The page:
By Ben Small
Step away from your Glock.
Contrary to the books I write, I am not a danger to you. Maybe to your restful sleep, but not to you personally or to anyone in your family. Okay, your cat may feel threatened. I like big dogs.
I’ve always enjoyed a good mystery, starting with the Hardy Boys and Nancy Drew when I was a kid and then the Michael Shayne Mysteries when I was a teenager. Shayne’s devil-may-care attitude, his way with the ladies, and the fact that he always shot straight, beat up the bad guys and saved the damsel in distress just took me in. And then came A.A. Fair, Erle Stanley Gardner’s pen name for his Bertha Cool and Donald Lam private investigator series. Bertha was such a blundering beast, and Donald was so diminutive but brilliant. I was hooked.
But then Lawrence Sanders took me down a darker road. The First Deadly Sin remains to this day the best psychological murder story ever written IMHO, and some books still are being compared to it. The book opens with a seemingly normal if not a bit self-obsessed Daniel Blank, a successful businessman who is slowly going mad. Blank takes obsessive/compulsive disorders and schizophrenia to new levels, and he may have served as Bret Easton Ellis’ model for Patrick Bateman in American Psycho. When Daniel Blank meets and falls for an evil but sensual enchantress, he plunges off the sanity cliff. Soon, Blank is prowling the streets of New York, swinging an ice axe under his London Fog raincoat, preying on innocent victims, all so he can see the last life in their eyes and relate it to his sultry-but-oh-so-nutso babe. Man, was I enthralled. And then there was the dogged cop who hones in on the killer, breaking a few rules on the way, all while his wife, the love of his life, is being eaten by cancer. Man, Lawrence Sanders could write.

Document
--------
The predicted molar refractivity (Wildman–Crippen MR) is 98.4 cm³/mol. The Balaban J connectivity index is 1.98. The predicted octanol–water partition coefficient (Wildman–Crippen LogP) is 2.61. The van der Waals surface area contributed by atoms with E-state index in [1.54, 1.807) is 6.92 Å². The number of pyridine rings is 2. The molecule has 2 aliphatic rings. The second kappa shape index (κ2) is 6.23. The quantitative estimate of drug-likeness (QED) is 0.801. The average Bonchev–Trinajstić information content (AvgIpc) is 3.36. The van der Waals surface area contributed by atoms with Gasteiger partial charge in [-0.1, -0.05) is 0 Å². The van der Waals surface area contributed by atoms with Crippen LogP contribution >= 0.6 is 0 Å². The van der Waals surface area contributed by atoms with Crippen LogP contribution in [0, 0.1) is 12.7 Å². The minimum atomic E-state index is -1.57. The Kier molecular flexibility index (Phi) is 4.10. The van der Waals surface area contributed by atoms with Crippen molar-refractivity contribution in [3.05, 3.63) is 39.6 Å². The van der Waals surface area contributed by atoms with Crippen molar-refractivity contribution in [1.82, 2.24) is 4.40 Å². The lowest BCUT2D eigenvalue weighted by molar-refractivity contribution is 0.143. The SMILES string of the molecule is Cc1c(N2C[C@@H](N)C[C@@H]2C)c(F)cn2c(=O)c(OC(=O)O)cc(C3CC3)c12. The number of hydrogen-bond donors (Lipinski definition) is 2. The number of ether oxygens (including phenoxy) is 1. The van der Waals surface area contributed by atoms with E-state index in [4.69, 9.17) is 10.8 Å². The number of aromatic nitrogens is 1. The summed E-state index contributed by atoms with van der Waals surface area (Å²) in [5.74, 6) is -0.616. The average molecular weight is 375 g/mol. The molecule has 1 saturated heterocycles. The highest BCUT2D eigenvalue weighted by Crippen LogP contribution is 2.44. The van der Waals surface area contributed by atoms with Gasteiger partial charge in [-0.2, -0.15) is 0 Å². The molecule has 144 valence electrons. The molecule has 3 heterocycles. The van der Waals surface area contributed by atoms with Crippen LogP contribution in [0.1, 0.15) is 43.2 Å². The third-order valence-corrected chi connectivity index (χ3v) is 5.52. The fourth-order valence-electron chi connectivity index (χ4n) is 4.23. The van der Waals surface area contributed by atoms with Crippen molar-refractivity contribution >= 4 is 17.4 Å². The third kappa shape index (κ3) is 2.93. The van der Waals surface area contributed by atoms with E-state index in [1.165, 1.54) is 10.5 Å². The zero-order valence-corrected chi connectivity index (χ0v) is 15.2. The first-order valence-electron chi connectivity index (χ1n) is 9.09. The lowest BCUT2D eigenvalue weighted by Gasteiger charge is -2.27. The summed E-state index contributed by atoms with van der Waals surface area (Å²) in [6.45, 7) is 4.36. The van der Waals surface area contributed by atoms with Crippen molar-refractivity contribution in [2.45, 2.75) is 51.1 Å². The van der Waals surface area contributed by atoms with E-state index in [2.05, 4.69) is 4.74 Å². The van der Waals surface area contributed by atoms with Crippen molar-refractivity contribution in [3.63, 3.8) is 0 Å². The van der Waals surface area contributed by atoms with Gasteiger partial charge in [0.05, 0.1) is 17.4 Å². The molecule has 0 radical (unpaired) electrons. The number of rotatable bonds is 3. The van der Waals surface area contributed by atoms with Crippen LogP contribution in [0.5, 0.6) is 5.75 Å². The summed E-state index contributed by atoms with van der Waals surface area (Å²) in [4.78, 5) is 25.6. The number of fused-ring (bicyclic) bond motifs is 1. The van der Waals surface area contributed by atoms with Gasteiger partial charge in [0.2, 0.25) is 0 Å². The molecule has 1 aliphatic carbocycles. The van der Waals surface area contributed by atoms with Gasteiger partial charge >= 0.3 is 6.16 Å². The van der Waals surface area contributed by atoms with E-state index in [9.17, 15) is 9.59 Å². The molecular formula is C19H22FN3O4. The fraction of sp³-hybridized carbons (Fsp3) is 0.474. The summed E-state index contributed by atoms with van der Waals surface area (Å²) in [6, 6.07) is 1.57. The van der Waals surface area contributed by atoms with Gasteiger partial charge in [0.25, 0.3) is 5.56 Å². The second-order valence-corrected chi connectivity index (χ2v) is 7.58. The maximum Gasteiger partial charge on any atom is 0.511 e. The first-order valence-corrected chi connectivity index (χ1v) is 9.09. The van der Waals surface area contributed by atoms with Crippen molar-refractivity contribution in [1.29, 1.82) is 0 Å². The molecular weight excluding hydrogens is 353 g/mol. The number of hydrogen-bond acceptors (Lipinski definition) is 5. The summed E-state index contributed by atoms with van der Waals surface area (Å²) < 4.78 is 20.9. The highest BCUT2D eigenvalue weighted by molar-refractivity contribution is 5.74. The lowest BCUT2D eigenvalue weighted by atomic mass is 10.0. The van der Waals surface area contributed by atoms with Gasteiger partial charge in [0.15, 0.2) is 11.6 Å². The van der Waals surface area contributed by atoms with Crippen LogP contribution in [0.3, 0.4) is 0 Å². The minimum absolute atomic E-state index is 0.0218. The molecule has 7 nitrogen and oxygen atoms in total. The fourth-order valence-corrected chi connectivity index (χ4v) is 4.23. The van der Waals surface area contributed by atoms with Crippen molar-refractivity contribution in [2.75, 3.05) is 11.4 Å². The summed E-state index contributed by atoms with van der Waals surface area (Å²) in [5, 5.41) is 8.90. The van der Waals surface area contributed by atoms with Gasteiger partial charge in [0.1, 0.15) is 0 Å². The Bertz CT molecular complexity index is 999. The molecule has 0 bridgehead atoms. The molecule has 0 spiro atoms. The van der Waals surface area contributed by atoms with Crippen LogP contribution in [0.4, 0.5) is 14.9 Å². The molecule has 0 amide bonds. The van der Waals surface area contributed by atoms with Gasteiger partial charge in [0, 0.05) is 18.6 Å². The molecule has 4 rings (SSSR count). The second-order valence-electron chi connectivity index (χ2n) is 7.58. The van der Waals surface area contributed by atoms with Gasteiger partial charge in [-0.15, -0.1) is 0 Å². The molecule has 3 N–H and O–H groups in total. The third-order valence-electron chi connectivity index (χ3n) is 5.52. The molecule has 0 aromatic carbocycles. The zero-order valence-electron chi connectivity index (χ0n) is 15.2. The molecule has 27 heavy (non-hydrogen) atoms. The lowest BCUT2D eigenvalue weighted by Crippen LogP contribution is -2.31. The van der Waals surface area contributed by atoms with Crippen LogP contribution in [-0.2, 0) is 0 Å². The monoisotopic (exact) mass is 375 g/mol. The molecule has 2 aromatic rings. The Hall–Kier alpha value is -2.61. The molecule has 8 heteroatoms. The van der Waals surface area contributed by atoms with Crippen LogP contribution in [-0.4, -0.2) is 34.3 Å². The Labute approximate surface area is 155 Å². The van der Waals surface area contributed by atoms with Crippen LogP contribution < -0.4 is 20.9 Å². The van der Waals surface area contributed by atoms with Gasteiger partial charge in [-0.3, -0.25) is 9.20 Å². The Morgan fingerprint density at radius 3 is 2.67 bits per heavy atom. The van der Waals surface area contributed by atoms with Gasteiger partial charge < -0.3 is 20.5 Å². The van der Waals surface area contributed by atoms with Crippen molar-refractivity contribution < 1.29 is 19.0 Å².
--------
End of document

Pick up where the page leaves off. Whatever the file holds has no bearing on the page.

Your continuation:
I have no idea how many times I’ve read that book, nor how many times I’ve bought copies of it. Seems I have a bad habit of loaning the book and then forgetting who borrowed it. And of course, once someone else gets their mitts on it… Where’s my copy all over again.
But Sanders was prolific. He must have set the record for number of different series he turned into best sellers. After The First Deadly Sin, my favorite Sanders books were his Archie McNally series, about a spoiled, irreverent private investigator who worked for Daddy, a very rich Palm Beach lawyer. Archie made expense reports an art form; they should have won some fiction awards. But Archie solved murders among the Palm Beach elite with class, style and wit. His Miata became his chariot, and his blazers had more colors than a rainbow. Only one aspect of Archie’s clothing remained firm: “sockless, of course.” My all time favorite Archie McNally line was, “I arrived at or about 1 p.m., which is about as accurate as one can be with a Rolex.”
Just cracked me up.